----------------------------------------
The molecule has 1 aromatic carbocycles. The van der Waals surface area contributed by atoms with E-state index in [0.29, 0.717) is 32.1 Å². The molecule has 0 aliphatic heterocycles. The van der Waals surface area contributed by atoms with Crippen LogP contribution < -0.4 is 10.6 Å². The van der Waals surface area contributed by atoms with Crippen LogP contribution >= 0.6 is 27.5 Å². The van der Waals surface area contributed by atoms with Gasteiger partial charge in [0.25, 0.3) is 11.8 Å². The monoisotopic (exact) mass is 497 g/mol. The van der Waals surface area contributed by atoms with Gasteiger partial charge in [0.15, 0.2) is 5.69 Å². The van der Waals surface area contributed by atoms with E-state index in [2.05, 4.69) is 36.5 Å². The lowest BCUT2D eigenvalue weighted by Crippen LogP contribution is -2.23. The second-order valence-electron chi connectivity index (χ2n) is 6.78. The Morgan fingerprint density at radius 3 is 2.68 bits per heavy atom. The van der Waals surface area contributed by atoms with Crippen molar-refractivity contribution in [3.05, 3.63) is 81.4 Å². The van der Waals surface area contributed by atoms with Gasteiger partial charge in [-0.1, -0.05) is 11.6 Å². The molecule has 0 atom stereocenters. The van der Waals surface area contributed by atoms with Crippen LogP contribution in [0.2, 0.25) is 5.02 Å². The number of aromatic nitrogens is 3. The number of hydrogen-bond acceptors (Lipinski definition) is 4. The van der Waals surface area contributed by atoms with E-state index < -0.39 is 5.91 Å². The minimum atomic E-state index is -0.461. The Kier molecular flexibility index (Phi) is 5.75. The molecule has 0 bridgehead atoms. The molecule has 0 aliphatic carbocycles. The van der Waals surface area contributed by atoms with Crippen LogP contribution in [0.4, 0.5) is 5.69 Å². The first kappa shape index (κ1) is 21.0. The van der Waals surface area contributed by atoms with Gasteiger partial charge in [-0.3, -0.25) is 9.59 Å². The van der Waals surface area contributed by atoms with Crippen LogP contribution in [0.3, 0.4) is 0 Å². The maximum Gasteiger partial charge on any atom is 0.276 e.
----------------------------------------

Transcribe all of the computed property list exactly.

The molecule has 1 aromatic carbocycles. The van der Waals surface area contributed by atoms with E-state index in [0.29, 0.717) is 32.1 Å². The molecule has 0 aliphatic heterocycles. The van der Waals surface area contributed by atoms with Crippen LogP contribution < -0.4 is 10.6 Å². The van der Waals surface area contributed by atoms with Crippen LogP contribution >= 0.6 is 27.5 Å². The van der Waals surface area contributed by atoms with Gasteiger partial charge in [0.25, 0.3) is 11.8 Å². The monoisotopic (exact) mass is 497 g/mol. The van der Waals surface area contributed by atoms with Gasteiger partial charge in [0.15, 0.2) is 5.69 Å². The van der Waals surface area contributed by atoms with E-state index in [2.05, 4.69) is 36.5 Å². The lowest BCUT2D eigenvalue weighted by Crippen LogP contribution is -2.23. The second-order valence-electron chi connectivity index (χ2n) is 6.78. The Morgan fingerprint density at radius 3 is 2.68 bits per heavy atom. The van der Waals surface area contributed by atoms with Crippen molar-refractivity contribution in [3.05, 3.63) is 81.4 Å². The van der Waals surface area contributed by atoms with Gasteiger partial charge in [-0.1, -0.05) is 11.6 Å². The molecule has 0 atom stereocenters. The van der Waals surface area contributed by atoms with Crippen LogP contribution in [0.2, 0.25) is 5.02 Å². The number of aromatic nitrogens is 3. The number of hydrogen-bond acceptors (Lipinski definition) is 4. The van der Waals surface area contributed by atoms with E-state index < -0.39 is 5.91 Å². The minimum atomic E-state index is -0.461. The Kier molecular flexibility index (Phi) is 5.75. The molecule has 0 bridgehead atoms. The molecule has 0 aliphatic carbocycles. The van der Waals surface area contributed by atoms with Crippen LogP contribution in [0.4, 0.5) is 5.69 Å². The first kappa shape index (κ1) is 21.0. The van der Waals surface area contributed by atoms with Gasteiger partial charge in [-0.3, -0.25) is 9.59 Å². The van der Waals surface area contributed by atoms with Crippen LogP contribution in [0.3, 0.4) is 0 Å². The maximum Gasteiger partial charge on any atom is 0.276 e.